|Now that all the bear hunters and early-season deer hunters are safely tucked into the forest, this is the perfect time for the rest of us to go fishing! When the fall hunting seasons kick in the majority of sportsmen abandon the water for the woods, which means you can expect to have most any river, lake or pond to yourself for some great fall angling action.
Many Maine waters (except streams) are open to fall angling through September for all species, and from Oct. 1 through Nov. 30, lakes and ponds are open to fishing for all species, but all trout, landlocked salmon, togue, and black bass must be released alive at once. The best way to identify waters where late-season fishing is allowed is to access the Maine Department of Inland Fisheries and Wildlife’s Web site or consult a copy of the Maine 2007-2008 Open Water Fishing Regulations.
Generally, after Aug. 16 through Sept. 30, these waters may be fished with lures or flies with a one-fish limit for trout, salmon and bass. After Sept. 30, angling is allowed in lakes and ponds in certain counties through Nov. 30 under catch-and-release rules. No bait is allowed to protect the fishery. You can expect to catch trout, salmon, bass, pike and other popular (meaning large) species at this time of year, and the odds are you won’t bump into too many other anglers because, being fall, they’re probably out hunting!
Although flies and lures are legal for fall fishing, I always make it a point to crimp the barbs of my hooks down to make releasing fall-caught fish easier and less traumatic on the fish. It’s been determined that about 3 percent of fly-caught fish will die as a result of being hooked, and to me that’s not acceptable in a sport where releasing the fish is required. Though you can’t guarantee the survival of every fish that is caught (some are foul-hooked by mistake and injure themselves in the process of being netted), but using sharp, barbless hooks does minimize the damage.
Another trick is to play hooked fish quickly to the net, and then unhook and release them immediately without additional handling, trauma or stress. If you don’t have a net, bring the fish in quickly while keeping it in the water, grab the hook shank with your fingers or pliers, and then slip the hook out of the fish’s mouth. Avoid touching the fish at all, but if you must handle your catch, be sure your hands are clean and wet, and only touch the fish for as long as it takes to remove the hook and get it going under their its power again. Trout and salmon are especially fragile species, but no fish can take rough handling and survive.
If you are going to fish the fall bite, consider using smaller lures fitted with single hooks to avoid deep or damaging hookups. Most flies are tiny enough to be less of a threat, but crimping down the barbs will help reduce or eliminate injuries to the fish.
In general, the best fall fishing is in the heads and tails of the deepest pools. Some fish will be found in isolated runs and riffles where food is abundant, so don’t be afraid to try a few casts into any slick water that looks as if it could hold a fish. Fall trout and salmon, especially, are prone to move about, so don’t pass up a stretch that seems to be calling your name!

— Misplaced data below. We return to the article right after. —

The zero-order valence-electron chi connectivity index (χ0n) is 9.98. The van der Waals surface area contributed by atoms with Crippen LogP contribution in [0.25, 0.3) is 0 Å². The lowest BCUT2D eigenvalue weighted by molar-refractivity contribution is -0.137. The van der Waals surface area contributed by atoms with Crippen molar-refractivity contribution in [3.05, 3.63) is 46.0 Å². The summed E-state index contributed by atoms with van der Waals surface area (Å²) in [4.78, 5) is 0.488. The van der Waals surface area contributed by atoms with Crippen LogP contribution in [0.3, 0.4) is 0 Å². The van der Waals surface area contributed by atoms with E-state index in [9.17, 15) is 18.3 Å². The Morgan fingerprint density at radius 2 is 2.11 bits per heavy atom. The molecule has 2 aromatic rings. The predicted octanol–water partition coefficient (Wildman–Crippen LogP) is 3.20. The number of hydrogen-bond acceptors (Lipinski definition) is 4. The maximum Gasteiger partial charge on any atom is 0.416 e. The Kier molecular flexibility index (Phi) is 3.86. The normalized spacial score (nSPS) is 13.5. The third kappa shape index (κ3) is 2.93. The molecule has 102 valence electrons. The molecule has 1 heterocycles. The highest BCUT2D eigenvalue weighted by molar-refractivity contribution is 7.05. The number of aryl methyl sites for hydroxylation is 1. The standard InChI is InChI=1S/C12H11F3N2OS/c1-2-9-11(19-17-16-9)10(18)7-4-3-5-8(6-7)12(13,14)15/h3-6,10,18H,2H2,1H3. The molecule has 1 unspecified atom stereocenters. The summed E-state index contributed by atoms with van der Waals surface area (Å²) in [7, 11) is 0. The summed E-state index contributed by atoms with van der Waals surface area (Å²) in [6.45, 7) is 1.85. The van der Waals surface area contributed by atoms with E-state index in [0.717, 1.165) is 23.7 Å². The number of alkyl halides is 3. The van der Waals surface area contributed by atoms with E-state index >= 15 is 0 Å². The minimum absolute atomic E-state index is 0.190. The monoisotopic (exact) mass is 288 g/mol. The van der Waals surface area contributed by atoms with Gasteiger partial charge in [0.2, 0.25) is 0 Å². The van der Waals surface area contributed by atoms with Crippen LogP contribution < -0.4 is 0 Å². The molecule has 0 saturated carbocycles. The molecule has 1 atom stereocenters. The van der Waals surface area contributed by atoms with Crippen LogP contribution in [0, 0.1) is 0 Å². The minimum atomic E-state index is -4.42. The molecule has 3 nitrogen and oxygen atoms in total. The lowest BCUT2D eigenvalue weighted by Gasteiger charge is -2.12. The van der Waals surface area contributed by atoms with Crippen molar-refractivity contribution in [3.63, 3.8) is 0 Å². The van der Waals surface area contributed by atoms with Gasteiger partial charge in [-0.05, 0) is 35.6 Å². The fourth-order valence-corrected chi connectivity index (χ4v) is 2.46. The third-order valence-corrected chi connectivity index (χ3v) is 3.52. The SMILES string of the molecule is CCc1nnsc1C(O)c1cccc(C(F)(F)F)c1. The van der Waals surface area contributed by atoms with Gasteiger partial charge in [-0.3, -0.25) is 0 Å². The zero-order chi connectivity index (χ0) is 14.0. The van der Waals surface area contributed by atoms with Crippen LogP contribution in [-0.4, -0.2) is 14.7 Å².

For the best, fastest action and the most uncomplicated fishing, I’d recommend going for bass wherever they are legal game in fall. A cool-season smallmouth is an aggressive battler, especially in moving water. I find, too, that some of the biggest fish of the year (certainly since the spring spawn ended) are caught in fall, perhaps because the cooler water brings them out of the depths and into the shallows where most anglers spend their time.
In any case, you won’t have to wonder if a smallmouth has taken your fly or lure. They hit with authority and fight with tenacity, traits that have made Maine bass fishing a household word among anglers who know what they are talking about. Fall bass are especially aggressive, perhaps because the dormant days of winter are coming, but you can expect to enjoy some spectacular jumps and dogged deep-water fights from these red-eyed toughies.
Fortunately, bass may be landed by simply “lipping” them. That is, grip the fish’s lower jaw between your thumb and forefinger and simply lift the fish out of the water. This temporarily immobilizes the fish and makes them easy to unhook and release. This even works in the water, so if you’re using barbless hooks and work quickly, you can unhook and release a played-out bass in mere seconds, even without a net, sending him back where he came from with no wear and tear.
If you have never tried fall angling, consider a day on the water soon just to experience the joys of fishing without bugs, competition or summer’s heat. Spend a cool fall day casting to pools and riffles that may well contain some of the biggest fish of the season. Remember, the fish that have survived this long are going to be big, fat and hungry, and the cooler water temperatures will draw the real lunkers of any river, lake or pond into the shallows where they have not been in months.
A great way to spend a fall day is to hunt early and late in the day (the perfect times to catch a Maine whitetail off guard), and then fish through the middle of the day when warmer temperatures make wading or canoeing a truly pleasant experience. The best days of the year are upon us, so make the most of them while you can. Winter is fast approaching and that means you won’t be able to wet a line again till April, and that’s a long way off for most of us!